Monday, October 28, 2013

28 October 2013

This morning I sat and made a list of how my mission has changed me. It'll be an ever-growing list I hope.

This coming week is going to be tough. From 5-9 PM tonight we have MLC where we will be at the mission home discussing the mission, goals, and the future.

Tomorrow from 9-12 we will have another MLC and the Director of Proselyting and some other SLC officials are coming to train the zone leaders about the iPads. From 1-4pm the mission will be coming in by zone to get the iPads and be trained quickly on how to use the AreaBook Planner app and other tools.

So we're not working tonight, half of tomorrow, and from 4-9pm on Thursday since it's Halloween. Joy.

Last week was the last "greenie" meeting for half of the zone as they completed their 12 week training program. Half of the zone got transferred. One sister missionary who has been out six weeks is training and three who have been out 12 weeks are training. 60% of the missionaries in the Arizona Tempe mission now are in their first 6 months. Things are changing dramatically! 

We made the last greenie meeting fun. From the stand, Elder Gaspar and I did announcements but only saying one word each. We played the opening hymn by playing one note each too. 

It has been really hard for a lot of the new missionaries to come into the field and then be put on Facebook. They said goodbye to their family 2-6 weeks before and now they can potentially talk to them everyday. That's not the idea of Facebook unless it's focused around a missionary purpose. 

The wards we cover have been very enthusiastic about us being on Facebook. We get lots of "thank yous" at church. We're still waiting for other people to start sharing the gospel over Facebook though. We invite, invite, invite, then follow up, follow up, follow up, and usually nothing happens. We are very grateful for the few who have taken it to heart and are sharing all over the place on Facebook. 

It has been fun to see friends and family posting on my statuses to answer questions and doubts of other people posting on my statuses on Facebook. The discussion is great! And it gives everyone a tiny tiny glimpse of the opposition we meet everyday :)

This past week we got a referral from other missionaries about a woman who wanted a blessing. We went over and gave the blessing. She has been very sick. Three days later we returned and she said she has felt dramatically better emotionally and physically.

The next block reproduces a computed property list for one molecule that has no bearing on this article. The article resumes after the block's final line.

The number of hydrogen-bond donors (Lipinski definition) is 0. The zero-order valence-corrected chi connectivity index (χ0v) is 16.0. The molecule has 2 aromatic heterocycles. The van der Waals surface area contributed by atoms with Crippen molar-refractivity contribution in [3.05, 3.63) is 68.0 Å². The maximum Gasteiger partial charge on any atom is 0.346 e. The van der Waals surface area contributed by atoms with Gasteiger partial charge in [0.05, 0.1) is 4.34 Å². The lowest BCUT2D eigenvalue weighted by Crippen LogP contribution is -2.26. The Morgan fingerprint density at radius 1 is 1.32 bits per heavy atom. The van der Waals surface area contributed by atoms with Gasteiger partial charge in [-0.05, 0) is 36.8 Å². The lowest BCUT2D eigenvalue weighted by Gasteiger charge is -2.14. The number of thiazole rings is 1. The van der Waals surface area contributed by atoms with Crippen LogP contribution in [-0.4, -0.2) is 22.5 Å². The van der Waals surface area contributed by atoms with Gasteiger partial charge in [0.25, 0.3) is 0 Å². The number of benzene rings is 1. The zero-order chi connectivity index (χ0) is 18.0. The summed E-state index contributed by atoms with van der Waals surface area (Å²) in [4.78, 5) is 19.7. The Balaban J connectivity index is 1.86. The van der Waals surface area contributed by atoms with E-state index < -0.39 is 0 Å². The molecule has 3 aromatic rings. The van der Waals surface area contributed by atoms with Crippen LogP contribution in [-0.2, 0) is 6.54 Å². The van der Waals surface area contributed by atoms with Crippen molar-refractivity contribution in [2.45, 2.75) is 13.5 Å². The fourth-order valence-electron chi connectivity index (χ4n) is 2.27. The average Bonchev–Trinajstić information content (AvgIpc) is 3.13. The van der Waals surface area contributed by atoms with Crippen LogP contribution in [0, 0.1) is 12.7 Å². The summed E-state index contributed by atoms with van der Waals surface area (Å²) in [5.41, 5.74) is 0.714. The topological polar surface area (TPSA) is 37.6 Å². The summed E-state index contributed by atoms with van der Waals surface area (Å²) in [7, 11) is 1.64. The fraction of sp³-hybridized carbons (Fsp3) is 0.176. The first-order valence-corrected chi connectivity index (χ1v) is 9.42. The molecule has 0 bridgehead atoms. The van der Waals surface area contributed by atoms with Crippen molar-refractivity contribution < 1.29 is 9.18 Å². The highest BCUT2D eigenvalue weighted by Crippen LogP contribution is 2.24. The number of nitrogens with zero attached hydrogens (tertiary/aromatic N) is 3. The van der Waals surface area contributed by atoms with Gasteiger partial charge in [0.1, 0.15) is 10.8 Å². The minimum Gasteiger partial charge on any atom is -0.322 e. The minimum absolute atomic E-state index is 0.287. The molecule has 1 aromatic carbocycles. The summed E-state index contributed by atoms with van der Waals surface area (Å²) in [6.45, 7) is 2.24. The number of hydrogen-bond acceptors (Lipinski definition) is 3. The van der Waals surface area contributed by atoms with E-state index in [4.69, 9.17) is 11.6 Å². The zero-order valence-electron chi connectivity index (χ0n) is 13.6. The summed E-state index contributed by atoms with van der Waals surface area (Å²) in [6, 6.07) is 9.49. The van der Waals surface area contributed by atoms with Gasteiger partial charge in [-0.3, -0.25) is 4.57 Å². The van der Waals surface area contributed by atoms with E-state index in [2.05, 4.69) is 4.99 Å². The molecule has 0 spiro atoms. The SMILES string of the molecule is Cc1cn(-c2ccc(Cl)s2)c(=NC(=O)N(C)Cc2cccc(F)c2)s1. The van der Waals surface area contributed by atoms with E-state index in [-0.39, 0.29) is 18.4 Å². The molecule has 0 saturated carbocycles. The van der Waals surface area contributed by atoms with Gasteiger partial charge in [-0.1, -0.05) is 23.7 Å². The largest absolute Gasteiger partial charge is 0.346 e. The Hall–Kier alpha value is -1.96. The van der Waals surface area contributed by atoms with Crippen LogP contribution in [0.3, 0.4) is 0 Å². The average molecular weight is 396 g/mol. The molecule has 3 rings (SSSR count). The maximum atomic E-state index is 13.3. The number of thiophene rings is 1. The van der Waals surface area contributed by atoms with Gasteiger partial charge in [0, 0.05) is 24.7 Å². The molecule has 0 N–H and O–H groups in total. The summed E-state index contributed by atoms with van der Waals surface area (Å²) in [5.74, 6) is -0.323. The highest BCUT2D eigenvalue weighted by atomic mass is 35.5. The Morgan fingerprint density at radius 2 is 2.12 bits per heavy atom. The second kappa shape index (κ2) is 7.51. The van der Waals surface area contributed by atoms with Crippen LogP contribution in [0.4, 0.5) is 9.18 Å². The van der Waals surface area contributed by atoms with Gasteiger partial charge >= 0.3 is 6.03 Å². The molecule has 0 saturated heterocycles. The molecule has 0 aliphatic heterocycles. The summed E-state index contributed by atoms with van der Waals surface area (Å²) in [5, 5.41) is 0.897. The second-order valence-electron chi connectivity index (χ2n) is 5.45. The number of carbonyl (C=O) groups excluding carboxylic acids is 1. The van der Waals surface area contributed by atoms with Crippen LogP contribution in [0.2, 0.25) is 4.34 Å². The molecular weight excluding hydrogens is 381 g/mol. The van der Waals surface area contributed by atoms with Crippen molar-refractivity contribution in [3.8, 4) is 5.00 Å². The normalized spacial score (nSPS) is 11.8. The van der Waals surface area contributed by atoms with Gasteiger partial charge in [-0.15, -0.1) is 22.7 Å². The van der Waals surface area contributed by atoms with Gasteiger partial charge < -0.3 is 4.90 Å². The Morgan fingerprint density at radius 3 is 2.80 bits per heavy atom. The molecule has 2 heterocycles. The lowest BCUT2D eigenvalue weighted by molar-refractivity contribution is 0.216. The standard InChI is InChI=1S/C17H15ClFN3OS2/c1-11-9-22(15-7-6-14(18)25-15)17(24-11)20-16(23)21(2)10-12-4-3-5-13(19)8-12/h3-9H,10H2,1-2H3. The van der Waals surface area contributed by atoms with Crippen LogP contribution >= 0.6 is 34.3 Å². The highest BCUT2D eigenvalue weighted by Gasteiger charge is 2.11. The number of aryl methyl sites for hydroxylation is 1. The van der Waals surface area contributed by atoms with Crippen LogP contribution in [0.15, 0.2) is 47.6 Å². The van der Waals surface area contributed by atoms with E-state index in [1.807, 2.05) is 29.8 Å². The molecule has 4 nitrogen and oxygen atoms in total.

We also had the opportunity to give a blessing this past week who is struggling with giving up smoking. He's working towards baptism. Twice before he had "fallen off date" for smoking and so we decided we would step it up. We'd been praying for weeks for our investigators to get "recommitted," but it wasn't until this day that I realized we had to become recommitted as well.

That's not to say we've been lazy, no. I've just gotten in the mentality that I can teach correct principles and things will work out. I've taken a step out of the day to day affairs of those we teach. I've stopped caring about their personal lives as much as I should.

So I recommitted myself and we recommitted our companionship. We visited this man, taught a lesson around feeling the spirit, and then offered him a priesthood blessing. He asked me to administer it. He said that as soon as we said "Amen," that he felt a burden taken off his back. We sat down, finished the lesson, and left.

The next day we walked up and he had a cigarette in hand. He looked at us and said, "I have a curse." He told us that every time he had tried to smoke he felt sick and nauseous and like throwing up. 

He couldn't smoke anymore.

I left that day with an increased testimony in the power of priesthood blessings.

But as I pondered this morning on what helps me endure it isn't the amazing miracles that I see. What helps me keep going are the little things; the blessing given to me in the MTC by a dear friend, the personal revelation that has assured me of my purpose, the miraculous changes I've seen in those around me and in myself. Miracles are great. They reaffirm my faith. But I don't look to them in the times of trial - I look to the quiet and personal answers I have received from a loving Heavenly Father.

The work is picking up in the Spanish ward. We are finding people who are prepared and they are progressing in the gospel.